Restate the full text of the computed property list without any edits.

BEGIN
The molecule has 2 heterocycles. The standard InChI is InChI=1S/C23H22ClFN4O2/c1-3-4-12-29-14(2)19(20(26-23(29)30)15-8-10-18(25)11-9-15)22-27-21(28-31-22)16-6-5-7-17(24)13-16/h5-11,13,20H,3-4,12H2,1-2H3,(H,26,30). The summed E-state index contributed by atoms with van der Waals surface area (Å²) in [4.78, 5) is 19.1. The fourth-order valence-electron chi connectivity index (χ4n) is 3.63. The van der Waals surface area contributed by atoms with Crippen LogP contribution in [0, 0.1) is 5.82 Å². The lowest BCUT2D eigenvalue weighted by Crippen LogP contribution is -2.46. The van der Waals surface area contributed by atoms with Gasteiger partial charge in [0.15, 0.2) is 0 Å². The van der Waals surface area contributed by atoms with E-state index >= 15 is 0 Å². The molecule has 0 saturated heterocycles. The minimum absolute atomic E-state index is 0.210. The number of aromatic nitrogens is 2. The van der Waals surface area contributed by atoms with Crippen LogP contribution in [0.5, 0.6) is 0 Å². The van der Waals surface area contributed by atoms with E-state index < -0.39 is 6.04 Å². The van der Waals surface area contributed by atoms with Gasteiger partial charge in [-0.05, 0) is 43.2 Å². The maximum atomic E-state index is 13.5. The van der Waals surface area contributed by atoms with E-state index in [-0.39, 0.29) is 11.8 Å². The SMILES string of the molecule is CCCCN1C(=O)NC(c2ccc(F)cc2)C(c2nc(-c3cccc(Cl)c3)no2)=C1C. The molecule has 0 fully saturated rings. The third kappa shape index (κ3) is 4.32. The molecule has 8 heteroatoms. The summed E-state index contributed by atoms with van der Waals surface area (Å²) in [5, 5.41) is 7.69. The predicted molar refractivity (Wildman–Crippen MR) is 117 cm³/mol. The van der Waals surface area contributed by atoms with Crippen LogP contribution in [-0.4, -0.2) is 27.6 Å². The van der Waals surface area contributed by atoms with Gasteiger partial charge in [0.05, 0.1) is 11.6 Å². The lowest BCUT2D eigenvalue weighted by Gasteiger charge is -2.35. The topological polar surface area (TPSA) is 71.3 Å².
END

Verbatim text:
The molecule has 2 heterocycles. The standard InChI is InChI=1S/C23H22ClFN4O2/c1-3-4-12-29-14(2)19(20(26-23(29)30)15-8-10-18(25)11-9-15)22-27-21(28-31-22)16-6-5-7-17(24)13-16/h5-11,13,20H,3-4,12H2,1-2H3,(H,26,30). The summed E-state index contributed by atoms with van der Waals surface area (Å²) in [4.78, 5) is 19.1. The fourth-order valence-electron chi connectivity index (χ4n) is 3.63. The van der Waals surface area contributed by atoms with Crippen LogP contribution in [0, 0.1) is 5.82 Å². The lowest BCUT2D eigenvalue weighted by Crippen LogP contribution is -2.46. The van der Waals surface area contributed by atoms with Gasteiger partial charge in [0.15, 0.2) is 0 Å². The van der Waals surface area contributed by atoms with E-state index >= 15 is 0 Å². The molecule has 0 saturated heterocycles. The minimum absolute atomic E-state index is 0.210. The number of aromatic nitrogens is 2. The van der Waals surface area contributed by atoms with Crippen LogP contribution in [0.5, 0.6) is 0 Å². The van der Waals surface area contributed by atoms with E-state index < -0.39 is 6.04 Å². The van der Waals surface area contributed by atoms with Gasteiger partial charge in [-0.05, 0) is 43.2 Å². The maximum atomic E-state index is 13.5. The van der Waals surface area contributed by atoms with E-state index in [-0.39, 0.29) is 11.8 Å². The SMILES string of the molecule is CCCCN1C(=O)NC(c2ccc(F)cc2)C(c2nc(-c3cccc(Cl)c3)no2)=C1C. The molecule has 0 fully saturated rings. The third kappa shape index (κ3) is 4.32. The molecule has 8 heteroatoms. The summed E-state index contributed by atoms with van der Waals surface area (Å²) in [5, 5.41) is 7.69. The predicted molar refractivity (Wildman–Crippen MR) is 117 cm³/mol. The van der Waals surface area contributed by atoms with Crippen LogP contribution in [-0.4, -0.2) is 27.6 Å². The van der Waals surface area contributed by atoms with Gasteiger partial charge in [0.05, 0.1) is 11.6 Å². The lowest BCUT2D eigenvalue weighted by Gasteiger charge is -2.35. The topological polar surface area (TPSA) is 71.3 Å².